Covid-19: FAQs on SARS-CoV-2 variant Omicron


WHO designated variant B.1.1.529, named Omicron, a variant of concern, on 26 November 2021. This finding was established on the proof submitted to the TAG-VE that Omicron has various mutations impacting its behaviour, for instance, the efficiency with which it spreads or the harshness of sickness it causes.

 Transmissibility: It is still not clear if Omicron is more contagious (i.e., if it spreads more easily from one person to another) wrt to other variants, like the Delta variant. The number of individuals testing positive has increased in regions of South Africa, but investigations are still taking place to comprehend if it is because of Omicron or any other factor.

The severity of infection: It is not yet evident if illness with Omicron is more severe as compared to variants, including Delta. Initial reports suggest that there is a rise in no. of hospitalisation in South Africa, but this could be because of the overall increase in the number of people becoming contaminated rather than a result of a specific infection with Omicron. There is presently no data to indicate that signs linked to Omicron are diverse as compared to other variants. Originally reported conditions were found amongst university students—younger individuals who manage to have a more mild condition—but comprehending the status of the severity of the Omicron variants. All COVID-19 variants, like the Delta variant that is prevalent around the globe, can cause severe conditions, particularly for very vulnerable people.

Effectiveness of primary SARS-CoV-2 infection 

Initial proof indicates there might be a risen hazard of reinfection with Omicron (implying the people who have once had COVID-19 have a more chance of reinfection with Omicron), comparatively, but still, the data is limited. More details on this will become public in the near future.

Efficacy of the vaccines: WHO is functioning with technical partners to comprehend the possible impact of this variant on our current vaccines. Vaccines are crucial in reducing intense disease and death. Existing vaccines are effective against painful disease and death.

Effectiveness of existing tests: The globally used PCR tests persist in detecting the disease, including conditions for Omicron, as we have seen with other variants too. Studies are still determining if there is any effect on other kinds of tests, like the rapid antigen detection test.

The usefulness of existing treatments: IL6 Receptor Blockers and Corticosteroids will still be useful for handling patients with extreme COVID-19 conditions. Other treatments will be tested to determine the effectiveness on the Omicron variant virus.

Studies underway

Currently, WHO is corresponding with a considerable number of experts globally to understand Omicron adequately. Studies are in the way that will give a right picture of transmissibility, the performance of vaccines and diagnostic tests, the severity of the infection and the efficacy of treatments.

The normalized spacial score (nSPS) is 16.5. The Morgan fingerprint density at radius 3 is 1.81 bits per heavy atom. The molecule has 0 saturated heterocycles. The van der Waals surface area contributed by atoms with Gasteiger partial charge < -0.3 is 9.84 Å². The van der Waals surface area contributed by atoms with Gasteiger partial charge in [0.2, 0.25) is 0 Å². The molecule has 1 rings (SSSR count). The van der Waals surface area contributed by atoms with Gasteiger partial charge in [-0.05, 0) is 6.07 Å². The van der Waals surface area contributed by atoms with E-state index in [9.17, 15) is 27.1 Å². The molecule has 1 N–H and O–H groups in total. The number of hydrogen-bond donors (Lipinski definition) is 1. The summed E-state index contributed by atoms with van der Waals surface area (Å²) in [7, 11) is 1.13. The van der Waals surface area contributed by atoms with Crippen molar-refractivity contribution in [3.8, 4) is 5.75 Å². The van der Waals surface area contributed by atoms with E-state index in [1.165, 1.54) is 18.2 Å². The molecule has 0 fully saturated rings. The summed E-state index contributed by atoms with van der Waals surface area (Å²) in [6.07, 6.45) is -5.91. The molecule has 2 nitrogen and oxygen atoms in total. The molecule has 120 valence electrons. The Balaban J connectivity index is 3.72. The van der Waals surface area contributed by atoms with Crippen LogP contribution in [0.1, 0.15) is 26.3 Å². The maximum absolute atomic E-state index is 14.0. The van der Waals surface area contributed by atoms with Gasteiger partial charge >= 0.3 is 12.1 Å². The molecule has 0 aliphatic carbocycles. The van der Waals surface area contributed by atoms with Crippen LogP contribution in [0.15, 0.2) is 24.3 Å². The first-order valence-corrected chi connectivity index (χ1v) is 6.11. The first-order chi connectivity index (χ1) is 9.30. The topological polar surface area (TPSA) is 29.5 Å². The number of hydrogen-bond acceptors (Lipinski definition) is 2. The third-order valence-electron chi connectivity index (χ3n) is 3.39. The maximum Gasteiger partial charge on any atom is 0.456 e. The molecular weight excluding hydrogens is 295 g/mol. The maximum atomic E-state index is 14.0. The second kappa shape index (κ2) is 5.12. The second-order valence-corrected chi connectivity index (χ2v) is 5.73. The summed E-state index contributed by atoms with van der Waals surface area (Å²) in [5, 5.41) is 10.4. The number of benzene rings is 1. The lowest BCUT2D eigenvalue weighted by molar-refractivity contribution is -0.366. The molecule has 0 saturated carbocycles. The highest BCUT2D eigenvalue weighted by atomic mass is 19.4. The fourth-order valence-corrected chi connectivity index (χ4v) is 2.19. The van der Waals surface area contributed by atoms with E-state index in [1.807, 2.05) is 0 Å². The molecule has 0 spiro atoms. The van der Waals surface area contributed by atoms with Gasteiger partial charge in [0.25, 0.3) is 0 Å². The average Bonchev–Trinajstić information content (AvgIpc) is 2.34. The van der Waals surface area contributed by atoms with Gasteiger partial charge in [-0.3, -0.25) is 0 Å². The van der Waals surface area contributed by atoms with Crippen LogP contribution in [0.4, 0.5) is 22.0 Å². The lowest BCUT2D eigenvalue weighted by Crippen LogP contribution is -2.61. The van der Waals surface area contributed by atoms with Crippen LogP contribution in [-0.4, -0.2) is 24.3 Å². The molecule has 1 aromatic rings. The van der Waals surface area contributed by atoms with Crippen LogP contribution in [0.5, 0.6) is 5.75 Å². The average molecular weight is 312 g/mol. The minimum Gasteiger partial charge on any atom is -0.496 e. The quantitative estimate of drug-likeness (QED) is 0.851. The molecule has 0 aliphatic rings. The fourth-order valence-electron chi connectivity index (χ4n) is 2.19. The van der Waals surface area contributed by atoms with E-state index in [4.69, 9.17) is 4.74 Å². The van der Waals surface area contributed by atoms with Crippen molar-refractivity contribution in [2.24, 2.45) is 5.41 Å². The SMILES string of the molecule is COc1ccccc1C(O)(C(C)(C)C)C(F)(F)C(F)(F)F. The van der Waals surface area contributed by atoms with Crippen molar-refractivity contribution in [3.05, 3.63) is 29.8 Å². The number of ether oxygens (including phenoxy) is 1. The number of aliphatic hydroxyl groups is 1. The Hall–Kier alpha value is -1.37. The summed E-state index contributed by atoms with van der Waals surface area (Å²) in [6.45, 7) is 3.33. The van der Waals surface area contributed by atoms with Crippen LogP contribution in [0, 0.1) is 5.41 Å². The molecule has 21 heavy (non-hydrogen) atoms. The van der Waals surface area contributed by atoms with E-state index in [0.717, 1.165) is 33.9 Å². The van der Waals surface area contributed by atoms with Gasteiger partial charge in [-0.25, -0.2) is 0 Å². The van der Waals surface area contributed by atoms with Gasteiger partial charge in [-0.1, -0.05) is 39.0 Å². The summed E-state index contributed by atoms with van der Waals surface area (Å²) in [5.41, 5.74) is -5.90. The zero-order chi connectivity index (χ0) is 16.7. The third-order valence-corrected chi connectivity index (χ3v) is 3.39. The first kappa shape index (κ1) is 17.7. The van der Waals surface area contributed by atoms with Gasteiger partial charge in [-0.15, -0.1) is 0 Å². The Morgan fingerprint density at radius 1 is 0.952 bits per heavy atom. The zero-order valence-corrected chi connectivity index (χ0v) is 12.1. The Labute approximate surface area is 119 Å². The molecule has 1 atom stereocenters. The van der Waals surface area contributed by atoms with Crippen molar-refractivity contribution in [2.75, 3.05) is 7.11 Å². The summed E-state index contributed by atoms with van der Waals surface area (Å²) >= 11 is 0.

WHO prompts countries to contribute to the research and share data of the hospitalised patient to depict the study rapidly.

More data will arise in the future. WHO’s TAG-VE will resume observing and assessing the data about mutations in Omicron.

Recommended actions for the nations

Omicron is a Variant of Concern, so there are several steps WHO recommends nations to follow, like enriching surveillance and counting cases; determining genome series on public databases, like GISAID; conducting field examinations and laboratory checks to comprehend better if Omicron has additional transmission or disease traits, or affects the efficacy of vaccines, diagnostics, therapeutics or public health and social standards.

Governments should persist in implementing adequate public health efforts to decrease COVID-19 contamination, utilising analysis of the risks and a science-based policyThey should raise a few public health and medical capabilities to handle an upsurge in cases. WHO is giving nations the support and advice for both readiness and response.

What makes Omicron a more significant problem? Do more mutations signify a more intense virus?

According to DR SHAHID JAMEEL, the worrying part is that most mutations are in this variant. It has also generated a remarkable growth in infections, in the places it happened, in southern Africa. But we don’t understand whether it induces intense disease or avoids vaccine/infection immunity. Data indicates that Omicron may be more contagious than Delta variant, but this data comes from one area. We don’t know if the same will occur in other regions of the globe.

What are the signs? Does Omicron appreciate natural immunity?

According to DR S SWAMINATHAN, the studies are in progress. It appears that most people are getting small infections, but hospitalisations are also increasing very quickly. Lesser people report fever; more individuals have unique symptoms such as headache, body ache and fatigue. Vaccine immunity stays convincing; at least it’s possible to control the severe illness.

The face mask protocol

✥ Regular touching the mask will keep you weak

✥ Remember, this variant spreads much more rapidly

✥ The masks must be layered one and must hug your face properly

✥ There must be no space for the air to escape. If that suggests obtaining one custom-made, do that.

✥ The fit has to be relaxing

✥ They must be tested with a certification regulation

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